The History of Sunderland A.F.C.
How it all Began.
Sunderland Association Football Club began life back in 1879, at a meeting of school teachers headed by James Allen. At first, the club was called Sunderland and District Teachers A.F.C, but after the first non-teachers were allowed to join, it was renamed Sunderland A.F.C.
After brief stints at grounds in Hendon, Ashbrook, Roker and Fulwell, Sunderland finally moved to Newcastle Road and what would become Roker Park.
Following an influx of unpaid Scottish players, James Allen left the club with many of its stars and formed Sunderland Albion. It wasn’t long until Albion folded and the city was left with one club.
At the time, Sunderland was one of the richest clubs in the game, albeit still an amateur side. This financial clout allowed the club to buy the best talent around and become the so-called “Team of all Talents.” In 1870 Sunderland A.F.C were elected to the Football League, two years after its creation.
Turning professional would see the club rise to the summit of the Football League within 20 years. Derby day delight against bitter rivals Newcastle United, beating them 9-1 at St. James’ Park, confirmed who was the superior team in the north-east.
When the League restarted after World War I, Sunderland started to excel. The 1912/13 season saw the club win 25 of the final 31 games, giving them their fifth League title. Before long, Roker Park was redeveloped, with new concrete terracing replacing the old wooden structure, giving a capacity of 50,000 fans.
These early years set the tone for the future of the club. Once described as an enigma, Sunderland would be superb one season then find themselves swamped in mediocrity the following year.
The 1920’s provided much entertainment for the fans. Club legends, David Halliday and Bobby Gurney, both joined the team and quickly became record breakers. It also witnessed the introduction of the Main Stand, adding another 10,000 to the capacity.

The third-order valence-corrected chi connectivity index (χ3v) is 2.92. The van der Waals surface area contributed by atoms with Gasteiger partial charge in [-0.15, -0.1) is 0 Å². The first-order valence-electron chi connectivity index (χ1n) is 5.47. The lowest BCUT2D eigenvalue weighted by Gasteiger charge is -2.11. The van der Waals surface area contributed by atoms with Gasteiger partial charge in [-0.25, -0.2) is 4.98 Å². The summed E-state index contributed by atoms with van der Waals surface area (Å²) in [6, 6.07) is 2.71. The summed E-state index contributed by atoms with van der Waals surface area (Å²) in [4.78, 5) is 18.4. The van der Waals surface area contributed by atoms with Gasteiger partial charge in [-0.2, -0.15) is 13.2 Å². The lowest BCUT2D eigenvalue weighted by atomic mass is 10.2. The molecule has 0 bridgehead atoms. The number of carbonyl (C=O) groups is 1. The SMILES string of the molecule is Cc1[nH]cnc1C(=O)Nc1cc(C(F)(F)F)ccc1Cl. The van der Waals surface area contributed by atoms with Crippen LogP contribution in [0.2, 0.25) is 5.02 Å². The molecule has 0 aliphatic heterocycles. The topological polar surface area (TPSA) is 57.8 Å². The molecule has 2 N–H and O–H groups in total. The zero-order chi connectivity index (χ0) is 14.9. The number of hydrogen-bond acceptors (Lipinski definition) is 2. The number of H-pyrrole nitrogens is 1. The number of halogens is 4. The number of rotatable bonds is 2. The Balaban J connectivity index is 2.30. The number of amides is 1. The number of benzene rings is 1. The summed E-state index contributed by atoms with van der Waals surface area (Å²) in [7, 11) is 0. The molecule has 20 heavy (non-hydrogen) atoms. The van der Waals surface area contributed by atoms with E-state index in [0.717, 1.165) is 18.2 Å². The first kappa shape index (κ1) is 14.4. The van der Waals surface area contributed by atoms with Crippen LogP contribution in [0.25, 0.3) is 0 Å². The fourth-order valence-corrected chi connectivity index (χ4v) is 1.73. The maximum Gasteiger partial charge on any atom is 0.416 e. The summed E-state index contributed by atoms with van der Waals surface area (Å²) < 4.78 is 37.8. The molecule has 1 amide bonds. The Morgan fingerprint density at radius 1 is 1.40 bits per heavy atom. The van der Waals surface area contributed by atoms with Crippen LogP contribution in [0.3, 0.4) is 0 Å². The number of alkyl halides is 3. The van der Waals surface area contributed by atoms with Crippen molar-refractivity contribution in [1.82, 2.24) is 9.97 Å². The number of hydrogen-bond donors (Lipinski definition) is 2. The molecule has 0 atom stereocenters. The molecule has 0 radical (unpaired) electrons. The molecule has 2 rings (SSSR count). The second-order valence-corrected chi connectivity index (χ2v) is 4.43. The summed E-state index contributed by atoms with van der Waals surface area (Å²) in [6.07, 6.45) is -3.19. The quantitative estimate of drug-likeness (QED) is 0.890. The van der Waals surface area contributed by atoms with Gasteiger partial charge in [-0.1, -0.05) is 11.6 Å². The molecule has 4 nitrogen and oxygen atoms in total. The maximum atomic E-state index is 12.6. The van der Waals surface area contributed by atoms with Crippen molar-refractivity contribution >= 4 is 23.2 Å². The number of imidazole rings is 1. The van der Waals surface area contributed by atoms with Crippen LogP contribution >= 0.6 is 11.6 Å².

The 1930’s are considered to be the best that Sunderland has witnessed. The club won the League in 1936, the FA Cup and Charity Shield in 1937, were runners up in the League in 1935 and reached an FA Cup semi-final in 1913. As well as the trophies and success, it was the time of Raich Carter. The star striker struck up a partnership with Gurney, and the two shone, scoring over 60 goals between them in the title-winning season. With success came wealth, and before long the club would be known as the “Bank of England Club”. With this wealth came even more development to Roker Park. The famous Clock Stand was added to the already impressive stadium, designed by Archibald Leitch, the most famous stadium architect ever.
Post-WWII saw another future hero sign for the club, one of the first to join Sunderland from Newcastle. Len “The Clown Prince” Shackleton signed for, what was then a record fee, £20,000. The club continued to buy ‘big’ and before long, were challenging for the title again.
The Hibernation Era.
If the 1920’s and ‘30’s provided the most excitement, the 1950’s certainly provided the most drama. The “Bank of England” went bust following a series of big signings and relegation. Sunderland faced the second tier of English football for the first time in nearly 70 years.
Players come and go, but heroes last forever they say, and this was certainly the case in the 1960’s and ‘70’s. Jimmy Montgomery, Charlie Hurley and Brian Clough all signed, although Clough’s career came to a shockingly abrupt end due to injury at the age of 28. His goals-to-games ratio is yet to be surpassed as he bagged 63 goals in 68 games.
When football originally came home in 1966, Roker Park was chosen to be one of the venues for the illustrious tournament. This prestigious honour led to the Clock Stand being made into a seating stand, and the Fulwell end gained a roof. This was the only good thing to come in the late 60’s though, as The Lads suffered a second relegation.
However, if we have learnt anything about Sunderland A.F.C, it is that no one will ever know what is around the corner. In 1973 the club achieved arguably their greatest honour in beating the best team around, Leeds United, in the FA Cup final, most remembered for Montgomery’s double save and the late Ian Porterfield’s winner. The cup success brought the giants of Europe to Roker for the first time, however short their stay was.